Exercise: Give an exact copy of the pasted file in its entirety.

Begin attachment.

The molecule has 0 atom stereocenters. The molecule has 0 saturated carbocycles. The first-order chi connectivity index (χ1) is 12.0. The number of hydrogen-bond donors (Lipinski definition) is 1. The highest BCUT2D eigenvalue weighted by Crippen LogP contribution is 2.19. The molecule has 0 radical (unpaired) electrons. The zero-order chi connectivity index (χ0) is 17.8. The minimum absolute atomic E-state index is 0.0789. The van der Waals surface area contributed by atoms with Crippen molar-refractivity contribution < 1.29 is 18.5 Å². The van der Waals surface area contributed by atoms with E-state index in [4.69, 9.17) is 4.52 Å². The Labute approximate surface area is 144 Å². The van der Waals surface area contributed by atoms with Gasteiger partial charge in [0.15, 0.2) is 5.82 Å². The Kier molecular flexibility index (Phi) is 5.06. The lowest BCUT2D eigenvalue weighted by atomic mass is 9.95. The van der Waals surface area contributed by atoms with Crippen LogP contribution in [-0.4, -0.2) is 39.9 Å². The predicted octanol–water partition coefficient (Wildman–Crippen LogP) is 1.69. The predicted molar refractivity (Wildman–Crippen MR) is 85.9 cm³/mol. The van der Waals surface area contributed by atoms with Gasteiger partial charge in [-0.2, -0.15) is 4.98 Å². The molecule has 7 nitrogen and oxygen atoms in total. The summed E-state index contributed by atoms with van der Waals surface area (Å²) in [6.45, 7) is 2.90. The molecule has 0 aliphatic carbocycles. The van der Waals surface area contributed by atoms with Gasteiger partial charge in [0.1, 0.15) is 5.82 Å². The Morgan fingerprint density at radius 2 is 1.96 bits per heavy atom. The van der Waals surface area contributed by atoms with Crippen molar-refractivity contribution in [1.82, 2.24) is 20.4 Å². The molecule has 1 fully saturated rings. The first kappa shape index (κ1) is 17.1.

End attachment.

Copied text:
The molecule has 0 atom stereocenters. The molecule has 0 saturated carbocycles. The first-order chi connectivity index (χ1) is 12.0. The number of hydrogen-bond donors (Lipinski definition) is 1. The highest BCUT2D eigenvalue weighted by Crippen LogP contribution is 2.19. The molecule has 0 radical (unpaired) electrons. The zero-order chi connectivity index (χ0) is 17.8. The minimum absolute atomic E-state index is 0.0789. The van der Waals surface area contributed by atoms with Crippen molar-refractivity contribution < 1.29 is 18.5 Å². The van der Waals surface area contributed by atoms with E-state index in [4.69, 9.17) is 4.52 Å². The Labute approximate surface area is 144 Å². The van der Waals surface area contributed by atoms with Gasteiger partial charge in [0.15, 0.2) is 5.82 Å². The Kier molecular flexibility index (Phi) is 5.06. The lowest BCUT2D eigenvalue weighted by atomic mass is 9.95. The van der Waals surface area contributed by atoms with Crippen LogP contribution in [-0.4, -0.2) is 39.9 Å². The predicted octanol–water partition coefficient (Wildman–Crippen LogP) is 1.69. The predicted molar refractivity (Wildman–Crippen MR) is 85.9 cm³/mol. The van der Waals surface area contributed by atoms with Gasteiger partial charge in [-0.2, -0.15) is 4.98 Å². The molecule has 7 nitrogen and oxygen atoms in total. The summed E-state index contributed by atoms with van der Waals surface area (Å²) in [6.45, 7) is 2.90. The molecule has 0 aliphatic carbocycles. The van der Waals surface area contributed by atoms with Gasteiger partial charge in [0.1, 0.15) is 5.82 Å². The Morgan fingerprint density at radius 2 is 1.96 bits per heavy atom. The van der Waals surface area contributed by atoms with Crippen molar-refractivity contribution in [1.82, 2.24) is 20.4 Å². The molecule has 1 fully saturated rings. The first kappa shape index (κ1) is 17.1.